TELL ME ABOUT THE COCOBOLO NECK.

Discussion in 'Electric Instruments' started by ViperDoc, Jul 1, 2014.

  1. LSchefman

    LSchefman Hears Tones

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    Everyone's different, with different tastes, needs, and so on and so forth. I get that.

    My own experience with quite a number of electric guitars over the years has taught me what works - for me - and what doesn't. I gravitate toward humbucker tones that are PRS' version of the warm, "classic humucker tones" many of us grew up with. The difference is the added clarity of tone that I think PRS guitars bring to the table.

    I've found that on such electric guitars, the neck wood I'm happy with, that gives me these kinds of tones, is mahogany. I've tried most of the others. I've also found, after much experimentation, that I like the mahogany body with maple top.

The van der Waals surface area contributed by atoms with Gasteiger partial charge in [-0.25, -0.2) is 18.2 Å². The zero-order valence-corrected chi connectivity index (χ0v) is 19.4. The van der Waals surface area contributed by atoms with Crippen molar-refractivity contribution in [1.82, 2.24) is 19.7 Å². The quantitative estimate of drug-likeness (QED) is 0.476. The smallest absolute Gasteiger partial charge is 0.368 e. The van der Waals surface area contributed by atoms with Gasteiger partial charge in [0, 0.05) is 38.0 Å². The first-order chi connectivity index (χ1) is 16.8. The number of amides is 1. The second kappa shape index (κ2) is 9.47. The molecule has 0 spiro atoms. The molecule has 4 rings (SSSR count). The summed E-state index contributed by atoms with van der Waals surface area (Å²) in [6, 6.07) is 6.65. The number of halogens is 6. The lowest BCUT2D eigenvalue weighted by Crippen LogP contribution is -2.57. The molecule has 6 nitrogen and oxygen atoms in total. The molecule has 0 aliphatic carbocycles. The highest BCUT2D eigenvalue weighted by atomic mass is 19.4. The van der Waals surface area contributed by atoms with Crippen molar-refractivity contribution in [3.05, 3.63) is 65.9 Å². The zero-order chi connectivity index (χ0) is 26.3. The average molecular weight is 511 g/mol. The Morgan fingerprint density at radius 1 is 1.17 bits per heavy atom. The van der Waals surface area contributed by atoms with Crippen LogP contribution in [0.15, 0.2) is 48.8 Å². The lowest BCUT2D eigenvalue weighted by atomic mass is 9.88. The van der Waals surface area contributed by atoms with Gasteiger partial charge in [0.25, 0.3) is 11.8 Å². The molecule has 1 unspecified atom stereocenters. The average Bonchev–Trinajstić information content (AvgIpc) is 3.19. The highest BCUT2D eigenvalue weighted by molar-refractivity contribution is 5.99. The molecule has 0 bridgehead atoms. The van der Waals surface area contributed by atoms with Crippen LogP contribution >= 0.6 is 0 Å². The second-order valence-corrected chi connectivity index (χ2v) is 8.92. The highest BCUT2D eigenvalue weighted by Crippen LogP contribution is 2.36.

One might think my CU24 30th PS would be further from those classic tones than a 22 fret McCarty with maple neck. Owning one proved it wasn't. The 22 fret maple neck McCarty took me further away from what I like than a 24 fret guitar with 'hog neck. My Rosewood neck McCartys took me further away from that as well. But when I switched back to a mahogany neck McCarty a few weeks ago, there it was: the tone I prefer.

    As a result, all of my electric guitars currently have mahogany necks, rosewood fingerboards of one kind or another, and maple tops. I love every tone I get with all of them. Not one makes me wish for something else.

    I know everyone's tastes are different, but here's a question: